LMI considering sale of its Cuba factory

    According to a story in today’s St. Louis Post-Dispatch, plunging commercial jet orders have aircraft parts and engineering service provider LMI Aerospace eyeing a sale of its Cuba manufacturing plant as a way to unload excess capacity as it weathers the aviation downturn. Local employees were reportedly informed of the plan last week.

    “Over the years we have had people express interest in the Cuba facility,” Brian Salmo, LMI’s vice president of human resources and general counsel, told the Post-Dispatch. “Across LMI’s footprint, we now have extra capacity for these services, so we’re interested in exploring a sale of the Cuba site. We are in discussions with several prospects and we have shared this information with employees.”
    LMI, which is based in St. Charles, Mo., will continue operating in Cuba, where it does chemical processing and aerospace surface work. The local plant currently employs about 100 people, down from about 150 at the beginning of the year.
    Like much of the U.S. aerospace industry, the Post-Dispatch reported, LMI was already hurting from the grounding of Boeing’s 737 Max in March 2019—a year before the COVID-19 pandemic devastated airlines and their suppliers. In 2017, one analyst estimated the 737 made up 30 percent of LMI’s revenue. Salmo said the 737 remains a “significant program” for LMI.
    It was recently reported that Boeing disclosed that it sold no planes and canceled 43 Max jet orders in July.
    Since the start of the pandemic, LMI has reduced its workforce by about 600 people in factories located in Kansas, California, Washington and Oklahoma and currently has about 1,600 employees, according to The Wall Street Journal. That has included about 350 furloughs and layoffs in Missouri, including at its two St. Charles locations and factories in Cuba and Washington. LMI said in late 2017 that it had more than 700 employees at its Missouri facilities.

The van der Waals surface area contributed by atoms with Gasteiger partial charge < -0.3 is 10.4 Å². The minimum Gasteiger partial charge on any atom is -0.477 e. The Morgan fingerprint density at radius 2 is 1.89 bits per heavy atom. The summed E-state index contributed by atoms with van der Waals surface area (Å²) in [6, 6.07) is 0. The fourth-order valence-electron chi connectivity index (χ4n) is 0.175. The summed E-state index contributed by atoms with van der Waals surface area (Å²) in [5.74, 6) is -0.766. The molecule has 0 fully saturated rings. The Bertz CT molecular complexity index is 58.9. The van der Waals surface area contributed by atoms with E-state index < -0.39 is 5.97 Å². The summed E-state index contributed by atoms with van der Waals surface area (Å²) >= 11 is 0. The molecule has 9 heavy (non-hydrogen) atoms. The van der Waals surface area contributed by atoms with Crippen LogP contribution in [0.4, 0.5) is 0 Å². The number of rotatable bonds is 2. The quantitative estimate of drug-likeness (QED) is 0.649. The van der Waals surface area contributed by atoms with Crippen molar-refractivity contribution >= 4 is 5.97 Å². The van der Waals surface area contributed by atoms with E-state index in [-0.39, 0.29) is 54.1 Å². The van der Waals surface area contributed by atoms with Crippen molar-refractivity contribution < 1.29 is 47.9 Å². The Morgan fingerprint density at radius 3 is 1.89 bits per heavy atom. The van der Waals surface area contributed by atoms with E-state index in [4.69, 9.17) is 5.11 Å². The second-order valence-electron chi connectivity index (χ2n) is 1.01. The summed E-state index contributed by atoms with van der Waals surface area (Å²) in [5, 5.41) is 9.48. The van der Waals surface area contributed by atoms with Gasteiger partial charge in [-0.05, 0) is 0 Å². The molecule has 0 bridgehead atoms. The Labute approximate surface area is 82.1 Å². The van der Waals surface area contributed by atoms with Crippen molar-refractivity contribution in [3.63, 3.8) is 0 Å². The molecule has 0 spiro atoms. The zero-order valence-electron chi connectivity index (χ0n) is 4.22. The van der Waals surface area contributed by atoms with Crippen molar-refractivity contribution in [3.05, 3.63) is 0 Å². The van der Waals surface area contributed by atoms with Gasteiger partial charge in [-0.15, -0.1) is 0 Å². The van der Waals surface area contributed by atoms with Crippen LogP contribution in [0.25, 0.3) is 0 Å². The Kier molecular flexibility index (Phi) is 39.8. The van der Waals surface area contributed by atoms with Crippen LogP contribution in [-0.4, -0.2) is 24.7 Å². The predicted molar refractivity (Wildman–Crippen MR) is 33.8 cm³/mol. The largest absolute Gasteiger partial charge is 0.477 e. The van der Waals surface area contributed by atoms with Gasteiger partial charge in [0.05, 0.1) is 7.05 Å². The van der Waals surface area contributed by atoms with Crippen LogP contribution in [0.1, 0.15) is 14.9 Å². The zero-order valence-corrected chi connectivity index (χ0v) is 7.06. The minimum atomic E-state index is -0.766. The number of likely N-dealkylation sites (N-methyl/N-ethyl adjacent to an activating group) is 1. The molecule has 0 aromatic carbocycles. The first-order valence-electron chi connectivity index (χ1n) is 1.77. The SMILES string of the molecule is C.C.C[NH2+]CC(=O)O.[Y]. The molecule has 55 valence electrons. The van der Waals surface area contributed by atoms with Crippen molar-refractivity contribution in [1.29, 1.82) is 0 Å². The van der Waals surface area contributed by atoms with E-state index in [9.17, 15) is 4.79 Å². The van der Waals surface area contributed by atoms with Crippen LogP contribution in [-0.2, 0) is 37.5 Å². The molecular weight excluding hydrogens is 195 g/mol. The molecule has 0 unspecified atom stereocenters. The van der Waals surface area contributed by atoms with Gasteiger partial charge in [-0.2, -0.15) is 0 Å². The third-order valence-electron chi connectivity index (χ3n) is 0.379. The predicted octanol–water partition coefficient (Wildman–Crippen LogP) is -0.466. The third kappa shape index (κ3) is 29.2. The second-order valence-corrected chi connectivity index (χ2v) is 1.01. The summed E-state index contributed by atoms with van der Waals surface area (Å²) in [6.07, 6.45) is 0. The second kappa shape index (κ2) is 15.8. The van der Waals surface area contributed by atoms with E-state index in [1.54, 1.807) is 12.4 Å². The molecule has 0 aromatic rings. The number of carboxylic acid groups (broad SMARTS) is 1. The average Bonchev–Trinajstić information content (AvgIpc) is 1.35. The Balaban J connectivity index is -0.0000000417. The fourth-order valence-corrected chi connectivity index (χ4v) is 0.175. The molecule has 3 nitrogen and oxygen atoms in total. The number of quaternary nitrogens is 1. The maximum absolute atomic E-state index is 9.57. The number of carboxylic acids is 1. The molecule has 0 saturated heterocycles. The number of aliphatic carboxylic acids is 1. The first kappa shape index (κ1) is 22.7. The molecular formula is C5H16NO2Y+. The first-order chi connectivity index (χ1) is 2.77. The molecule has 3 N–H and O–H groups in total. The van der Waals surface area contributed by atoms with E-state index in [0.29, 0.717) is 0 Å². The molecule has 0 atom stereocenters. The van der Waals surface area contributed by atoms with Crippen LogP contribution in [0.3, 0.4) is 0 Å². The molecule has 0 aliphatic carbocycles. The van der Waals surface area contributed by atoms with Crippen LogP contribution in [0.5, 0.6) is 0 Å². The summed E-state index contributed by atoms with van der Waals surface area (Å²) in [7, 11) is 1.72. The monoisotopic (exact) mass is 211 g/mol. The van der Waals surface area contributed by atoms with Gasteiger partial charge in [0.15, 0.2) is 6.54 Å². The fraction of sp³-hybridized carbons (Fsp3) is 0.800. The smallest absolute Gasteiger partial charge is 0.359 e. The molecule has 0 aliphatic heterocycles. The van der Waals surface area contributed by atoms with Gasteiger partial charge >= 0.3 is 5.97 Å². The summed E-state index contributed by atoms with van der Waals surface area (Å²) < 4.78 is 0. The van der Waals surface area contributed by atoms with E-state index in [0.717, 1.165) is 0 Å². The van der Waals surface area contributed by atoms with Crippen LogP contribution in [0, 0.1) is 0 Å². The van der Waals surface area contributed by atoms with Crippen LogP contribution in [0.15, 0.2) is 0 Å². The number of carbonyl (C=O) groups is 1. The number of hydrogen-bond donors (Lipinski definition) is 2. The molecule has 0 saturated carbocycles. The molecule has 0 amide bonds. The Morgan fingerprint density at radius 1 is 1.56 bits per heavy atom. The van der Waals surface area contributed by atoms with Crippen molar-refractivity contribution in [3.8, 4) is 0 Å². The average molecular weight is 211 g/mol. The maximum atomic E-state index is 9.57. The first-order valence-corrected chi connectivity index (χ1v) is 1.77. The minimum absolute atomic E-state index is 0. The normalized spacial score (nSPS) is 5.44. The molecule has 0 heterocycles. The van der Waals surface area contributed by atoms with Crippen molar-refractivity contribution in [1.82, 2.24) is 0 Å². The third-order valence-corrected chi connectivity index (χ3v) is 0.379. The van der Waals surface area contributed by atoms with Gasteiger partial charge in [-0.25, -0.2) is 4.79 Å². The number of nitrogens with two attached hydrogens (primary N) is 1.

According to the Post-Dispatch, Salmo said the sale of the Cuba facility is an attempt to position LMI to “weather what is a very difficult market.”
    While some of the impact on LMI has been offset by strong military orders at Boeing, LMI and other firms in the aviation supply chain are looking to Congress to help keep workers on the payroll as the industry faces the dual crises, according to the Post-Dispatch report. Reps. Ron Estes, R-Kansas, and Rick Larsen, D-Washington, introduced legislation in the House on Tuesday that would let companies like LMI designate up to 25 percent of their workers as at risk for furlough. The U.S. Treasury would then cover 50 percent of those workers’ compensation. A similar bipartisan bill was introduced in the Senate in May. Sen. Roy Blunt, R-Missouri, is one of the co-sponsors.
    Salmo told the Post-Dispatch the legislation could help companies like LMI retain skilled engineering workers who might move to another industry if they get laid off or furloughed. “While demand is down for aviation products, it’s in the country’s best interest to ensure critical skills remain engaged in the aerospace industry,” Salmo said. The Aerospace Industries Association—a trade group LMI belongs to—threw its support behind the legislation this week.
    “With global air travel down 86 percent from a year ago in June, the aviation manufacturing sector has continued to face a near-steady stream of aircraft order cancellations,” AIA President and CEO Eric Fanning said in a statement. “This, in turn, puts the skilled aerospace and defense workforce at risk, forcing significant layoffs and furloughs in companies large and small.”